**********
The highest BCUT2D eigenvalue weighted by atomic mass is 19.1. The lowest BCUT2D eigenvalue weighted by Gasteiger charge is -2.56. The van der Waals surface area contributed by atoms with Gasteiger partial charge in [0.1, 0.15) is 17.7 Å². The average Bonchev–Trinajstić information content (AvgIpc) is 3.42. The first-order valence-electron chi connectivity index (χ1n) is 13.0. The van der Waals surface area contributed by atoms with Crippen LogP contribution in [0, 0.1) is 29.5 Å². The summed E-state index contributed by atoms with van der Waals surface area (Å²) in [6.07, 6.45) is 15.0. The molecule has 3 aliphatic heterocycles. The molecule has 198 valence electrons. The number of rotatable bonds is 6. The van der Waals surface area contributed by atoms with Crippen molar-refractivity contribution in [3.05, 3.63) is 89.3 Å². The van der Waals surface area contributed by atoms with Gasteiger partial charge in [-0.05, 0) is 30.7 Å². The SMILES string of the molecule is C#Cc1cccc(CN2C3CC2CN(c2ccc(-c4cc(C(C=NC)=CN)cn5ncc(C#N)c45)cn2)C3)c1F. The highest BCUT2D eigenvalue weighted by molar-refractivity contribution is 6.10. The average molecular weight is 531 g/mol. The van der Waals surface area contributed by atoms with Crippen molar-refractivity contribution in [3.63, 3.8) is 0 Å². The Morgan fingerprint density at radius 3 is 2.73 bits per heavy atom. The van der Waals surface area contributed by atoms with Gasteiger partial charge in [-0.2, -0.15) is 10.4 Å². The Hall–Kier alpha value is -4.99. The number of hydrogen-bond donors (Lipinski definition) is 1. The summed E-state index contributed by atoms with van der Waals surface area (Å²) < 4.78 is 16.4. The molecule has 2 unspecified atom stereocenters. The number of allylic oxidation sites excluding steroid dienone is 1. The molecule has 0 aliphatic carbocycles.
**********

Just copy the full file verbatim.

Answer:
The highest BCUT2D eigenvalue weighted by atomic mass is 19.1. The lowest BCUT2D eigenvalue weighted by Gasteiger charge is -2.56. The van der Waals surface area contributed by atoms with Gasteiger partial charge in [0.1, 0.15) is 17.7 Å². The average Bonchev–Trinajstić information content (AvgIpc) is 3.42. The first-order valence-electron chi connectivity index (χ1n) is 13.0. The van der Waals surface area contributed by atoms with Crippen LogP contribution in [0, 0.1) is 29.5 Å². The summed E-state index contributed by atoms with van der Waals surface area (Å²) in [6.07, 6.45) is 15.0. The molecule has 3 aliphatic heterocycles. The molecule has 198 valence electrons. The number of rotatable bonds is 6. The van der Waals surface area contributed by atoms with Crippen molar-refractivity contribution in [3.05, 3.63) is 89.3 Å². The van der Waals surface area contributed by atoms with Gasteiger partial charge in [-0.05, 0) is 30.7 Å². The SMILES string of the molecule is C#Cc1cccc(CN2C3CC2CN(c2ccc(-c4cc(C(C=NC)=CN)cn5ncc(C#N)c45)cn2)C3)c1F. The highest BCUT2D eigenvalue weighted by molar-refractivity contribution is 6.10. The average molecular weight is 531 g/mol. The van der Waals surface area contributed by atoms with Crippen molar-refractivity contribution in [3.63, 3.8) is 0 Å². The Morgan fingerprint density at radius 3 is 2.73 bits per heavy atom. The van der Waals surface area contributed by atoms with Gasteiger partial charge in [-0.2, -0.15) is 10.4 Å². The Hall–Kier alpha value is -4.99. The number of hydrogen-bond donors (Lipinski definition) is 1. The summed E-state index contributed by atoms with van der Waals surface area (Å²) < 4.78 is 16.4. The molecule has 2 unspecified atom stereocenters. The number of allylic oxidation sites excluding steroid dienone is 1. The molecule has 0 aliphatic carbocycles.